You have no items in your cart. Want to get some nice things?Go shopping
Art by Stella Shannon.
Dear Oscar, I wrote an entire failed book chapter last fall, the fall when we met, about William Hazlitt’s concept of gusto, but it turns out that my writing on it was a mistake. It was a mistake because no matter how many words I wrote, I couldn’t get any of them to move. They stood in place, in time, even, right there on the page, and that’s when I knew I had taken the wrong approach entirely. And I want you to know this now, I guess, because if you ever read it you might get a bad idea – a bad impression. You might disagree with Hazlitt and think that things don’t move after all, Oscar, when they absolutely do, and if you don’t believe me I want you to look up Titian’s Self-Portrait right now and study carefully the painter’s ear. It will hurt to look long at the folds, at the lobe that gives way to staticky black. It will hurt because the ear is operating on you, and you’ll recognize, too late, that you never even had a choice. Dear Oscar, when I think about radiance, hunched over my desk in the apartment on West 100th or at the corner booth at Café Amrita on 110th, I think about Titian’s ear, and I want you to have it (it being the ear) at this juncture, this juncture being the one where everything is just starting to make sense.
The Dream of the Shepherd
Dear Oscar, in 1914, Ferdinand Hodler penned a letter to his friend, the writer Hans Mühlestein, chronicling the physical decline of his mistress, Valentine Godé-Darel: “This beautiful head, this whole body, like a Byzantine empress on the mosaics of Ravenna – and this nose, this mouth – and the eyes, they too, those wonderful eyes – all these the worms will eat. And nothing will remain, absolutely nothing!” A year later, Godé-Darel died, and the Swiss artist created a series of oil paintings depicting her on her deathbed. Dear Oscar, I posit for myself no sanctimonious role here of féministe resurrector. We are all always taking what isn’t ours. Season 3, episode 6 of The Sopranos, which we watched one early morning after the kind of encounter that left me thinking about circles – how we were always going in them or around them or miraculously, through them – proves this. I told you as such, that morning punctuated by a sequence of ambulances roaring down Amsterdam. I told you that Meadow Soprano was my favorite character but that my love for her wasn’t an easy one, that the prostitute was murdered, after all, for her, that she survives her own sexual becoming not in spite of the violently uneven niches women must occupy in mafia machinery but because of them. Dear Oscar, I was prepared to make this argument once, but honestly when I think again of Hodler I end up thinking of you in bed, uncovered, which is magic, and which my line of vision is, thankfully, fundamentally incapable of transmuting into dust, which is of course always already what happens when a man looks at a woman, dead or dying or not.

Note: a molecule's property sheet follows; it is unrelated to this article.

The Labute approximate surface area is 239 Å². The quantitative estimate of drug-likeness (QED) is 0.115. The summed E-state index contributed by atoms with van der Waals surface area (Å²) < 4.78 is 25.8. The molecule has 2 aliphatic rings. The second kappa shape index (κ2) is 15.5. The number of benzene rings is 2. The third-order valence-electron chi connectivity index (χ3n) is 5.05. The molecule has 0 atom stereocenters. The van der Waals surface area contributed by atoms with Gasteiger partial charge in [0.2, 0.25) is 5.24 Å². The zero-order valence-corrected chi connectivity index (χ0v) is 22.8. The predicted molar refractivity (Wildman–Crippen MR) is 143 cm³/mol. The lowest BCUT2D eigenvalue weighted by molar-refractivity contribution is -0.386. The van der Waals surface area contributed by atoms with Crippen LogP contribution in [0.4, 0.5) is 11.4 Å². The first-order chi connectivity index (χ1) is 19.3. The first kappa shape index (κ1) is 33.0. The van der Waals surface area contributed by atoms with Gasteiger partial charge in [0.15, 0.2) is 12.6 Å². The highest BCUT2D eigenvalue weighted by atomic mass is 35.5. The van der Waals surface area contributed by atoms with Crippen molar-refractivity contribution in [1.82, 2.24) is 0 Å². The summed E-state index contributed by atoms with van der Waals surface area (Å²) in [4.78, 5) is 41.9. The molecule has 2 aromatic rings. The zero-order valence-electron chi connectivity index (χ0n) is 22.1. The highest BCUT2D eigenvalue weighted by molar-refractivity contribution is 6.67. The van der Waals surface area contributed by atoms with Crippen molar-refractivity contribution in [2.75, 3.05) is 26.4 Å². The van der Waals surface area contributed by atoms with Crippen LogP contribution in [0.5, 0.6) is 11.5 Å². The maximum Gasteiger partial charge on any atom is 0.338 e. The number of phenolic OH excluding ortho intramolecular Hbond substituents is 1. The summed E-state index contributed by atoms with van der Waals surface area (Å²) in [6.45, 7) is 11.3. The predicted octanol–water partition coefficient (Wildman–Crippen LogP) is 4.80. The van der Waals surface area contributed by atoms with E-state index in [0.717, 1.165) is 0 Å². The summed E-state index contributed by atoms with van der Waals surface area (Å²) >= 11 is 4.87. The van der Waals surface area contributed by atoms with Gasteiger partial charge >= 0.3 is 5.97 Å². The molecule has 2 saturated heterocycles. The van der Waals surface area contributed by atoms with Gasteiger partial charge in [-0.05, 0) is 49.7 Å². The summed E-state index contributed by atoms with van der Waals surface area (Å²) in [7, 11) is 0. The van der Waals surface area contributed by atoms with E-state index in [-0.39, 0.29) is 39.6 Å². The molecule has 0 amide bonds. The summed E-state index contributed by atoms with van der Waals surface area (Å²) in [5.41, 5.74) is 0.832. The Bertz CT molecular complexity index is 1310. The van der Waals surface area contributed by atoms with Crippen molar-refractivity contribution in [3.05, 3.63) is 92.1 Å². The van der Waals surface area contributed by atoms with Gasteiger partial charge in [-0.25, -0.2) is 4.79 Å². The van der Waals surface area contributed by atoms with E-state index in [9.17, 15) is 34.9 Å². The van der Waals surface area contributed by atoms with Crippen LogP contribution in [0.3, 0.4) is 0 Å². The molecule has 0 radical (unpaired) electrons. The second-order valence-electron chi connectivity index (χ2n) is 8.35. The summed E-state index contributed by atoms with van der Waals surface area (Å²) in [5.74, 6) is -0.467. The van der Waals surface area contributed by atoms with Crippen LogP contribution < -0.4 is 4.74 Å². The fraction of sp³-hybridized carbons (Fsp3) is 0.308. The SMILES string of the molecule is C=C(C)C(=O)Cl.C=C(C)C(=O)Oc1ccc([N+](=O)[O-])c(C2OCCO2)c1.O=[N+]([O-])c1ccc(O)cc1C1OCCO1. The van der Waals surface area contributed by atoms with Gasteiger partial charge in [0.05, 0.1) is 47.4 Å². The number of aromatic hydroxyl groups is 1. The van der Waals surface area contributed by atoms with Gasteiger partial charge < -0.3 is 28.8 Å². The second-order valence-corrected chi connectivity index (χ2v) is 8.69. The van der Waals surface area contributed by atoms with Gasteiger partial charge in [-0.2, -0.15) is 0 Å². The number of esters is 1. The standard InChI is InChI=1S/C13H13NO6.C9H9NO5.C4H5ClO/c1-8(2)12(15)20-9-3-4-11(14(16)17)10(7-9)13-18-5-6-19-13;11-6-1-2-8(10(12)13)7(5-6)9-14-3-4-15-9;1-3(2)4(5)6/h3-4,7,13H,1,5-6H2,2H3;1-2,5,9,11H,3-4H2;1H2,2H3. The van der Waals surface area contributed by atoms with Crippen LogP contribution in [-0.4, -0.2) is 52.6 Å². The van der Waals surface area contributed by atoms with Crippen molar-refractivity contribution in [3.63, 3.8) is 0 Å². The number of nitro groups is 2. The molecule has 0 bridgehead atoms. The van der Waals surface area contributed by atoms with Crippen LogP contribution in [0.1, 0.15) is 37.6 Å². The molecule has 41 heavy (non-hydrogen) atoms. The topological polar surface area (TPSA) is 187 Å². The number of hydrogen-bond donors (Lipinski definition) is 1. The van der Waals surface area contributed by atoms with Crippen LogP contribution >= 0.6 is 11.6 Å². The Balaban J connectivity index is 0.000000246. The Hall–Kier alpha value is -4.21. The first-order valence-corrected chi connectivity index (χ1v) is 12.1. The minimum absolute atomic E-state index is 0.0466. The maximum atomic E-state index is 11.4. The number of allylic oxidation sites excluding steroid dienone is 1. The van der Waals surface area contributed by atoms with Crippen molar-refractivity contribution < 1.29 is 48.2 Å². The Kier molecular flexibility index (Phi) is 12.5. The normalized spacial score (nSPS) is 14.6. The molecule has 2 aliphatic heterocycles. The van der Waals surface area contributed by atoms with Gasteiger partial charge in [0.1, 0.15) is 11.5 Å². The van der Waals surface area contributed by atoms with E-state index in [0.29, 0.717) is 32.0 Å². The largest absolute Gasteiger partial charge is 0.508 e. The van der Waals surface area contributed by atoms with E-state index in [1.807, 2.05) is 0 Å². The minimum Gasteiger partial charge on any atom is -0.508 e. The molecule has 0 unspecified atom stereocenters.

Dear Oscar, when I look at this painting of Turner’s I become someone I met a long time ago, a woman in a dream within a dream who lived by the sea and made large baskets out of seaweed in order to carry a seemingly infinite number of crab shells in her possession. When she ran out of coconut meat, the woman would take a shell and carefully grind it into a fine powder, which she then mixed with saltwater, a concoction that kept her – however uneasily – alive until her scavenging efforts were rewarded with greater success. Dear Oscar, the woman in the dream within a dream is hospitable. She offers me a taste of this strange provision of hers, and without fail I am too afraid to try it. I worry that the ground bits of shell will coalesce in my abdomen, and, sensing the reconfiguration of its long lost home, a crab will find its way inside. At this exact moment of reckoning the dream within the dream evaporates, leaving only one layer of dream, which often seemingly bears no relation to the woman who lives by the sea, who I visit unwillingly but who nevertheless bids me no harm when I arrive on her shores. Dear Oscar, I want the month of August back.
The Forest at Pontaubert